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Sunday, February 25, 2024

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Google Flu Trends Is Under The Weather, Study Says


Google can do a lot of things, but a new study says it can’t estimate flu activity across the United States with a high degree of accuracy. A University of Washington study says Google Flu Trends is about 25% less accurate at estimating flu rates in the U.S. than the Center for Disease Control’s (CDC) national flu monitoring programs.

Dr. David Ortiz, who led the university study, says search activity isn’t necessarily the best way to gauge the flu’s spread.

“Internet search behavior is likely different during anomalous seasons such as during 2003-4,” explained Dr. Ortiz. “We hypothesize that during periods of intense media interest or unexpected influenza activity such as the 2009 H1N1 influenza pandemic, Google Flu Trends may be least accurate at estimating influenza activity.”

Google launched Flu Trends in late 2008. In its announcement, Google said that certain search queries are more common during flu season, “and we found that there’s a very close relationship between the frequency of these search queries and the number of people who are experiencing flu-like symptoms each week.” Google even suggested its flu trends tool is more valuable than the CDC’s data:

The CDC does a great job of surveying real doctors and patients to accurately track the flu, so why bother with estimates from aggregated search queries? It turns out that traditional flu surveillance systems take 1-2 weeks to collect and release surveillance data, but Google search queries can be automatically counted very quickly. By making our flu estimates available each day, Google Flu Trends may provide an early-warning system for outbreaks of influenza.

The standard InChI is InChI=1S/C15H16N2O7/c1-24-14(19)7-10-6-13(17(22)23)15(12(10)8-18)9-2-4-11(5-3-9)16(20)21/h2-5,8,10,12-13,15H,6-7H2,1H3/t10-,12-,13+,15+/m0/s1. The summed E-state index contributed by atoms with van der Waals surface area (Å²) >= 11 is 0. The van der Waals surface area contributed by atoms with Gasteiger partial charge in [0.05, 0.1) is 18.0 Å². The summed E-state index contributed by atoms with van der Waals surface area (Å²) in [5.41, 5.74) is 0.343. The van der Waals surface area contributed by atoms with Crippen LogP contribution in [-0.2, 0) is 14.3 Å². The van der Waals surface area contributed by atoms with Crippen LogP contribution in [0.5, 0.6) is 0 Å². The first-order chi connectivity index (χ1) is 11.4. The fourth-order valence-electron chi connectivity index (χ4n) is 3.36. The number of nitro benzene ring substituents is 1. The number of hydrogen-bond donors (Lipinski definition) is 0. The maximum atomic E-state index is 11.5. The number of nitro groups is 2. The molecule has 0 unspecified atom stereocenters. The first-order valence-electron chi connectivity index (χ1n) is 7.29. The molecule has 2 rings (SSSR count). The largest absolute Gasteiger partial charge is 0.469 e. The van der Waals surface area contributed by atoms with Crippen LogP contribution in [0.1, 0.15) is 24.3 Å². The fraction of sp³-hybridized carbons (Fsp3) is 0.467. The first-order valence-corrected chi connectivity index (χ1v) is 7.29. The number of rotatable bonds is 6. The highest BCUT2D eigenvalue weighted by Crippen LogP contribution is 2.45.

The study says the problem isn’t Google’s technology; it’s that flu-like illnesses are “actually caused by the influenza virus in only 20 percent to 70 percent of cases during the influenza season.” In other words, a lot of us think we have the flu and search Google accordingly … but quite often we don’t really have the flu.

Ultimately, the study says Google Flu Trends is a Good Thing, but the data should be taken with the proverbial grain of salt:

“Google Flu Trends influenza surveillance provides an excellent public health service, because it provides nationwide influenza activity data in a cheap and timely manner,” said Dr. Ortiz. “Nevertheless, our study demonstrates that its data should be interpreted with caution and that other surveillance systems more accurately reflect influenza activity in the United States.”

(hat tip: ResourceShelf)

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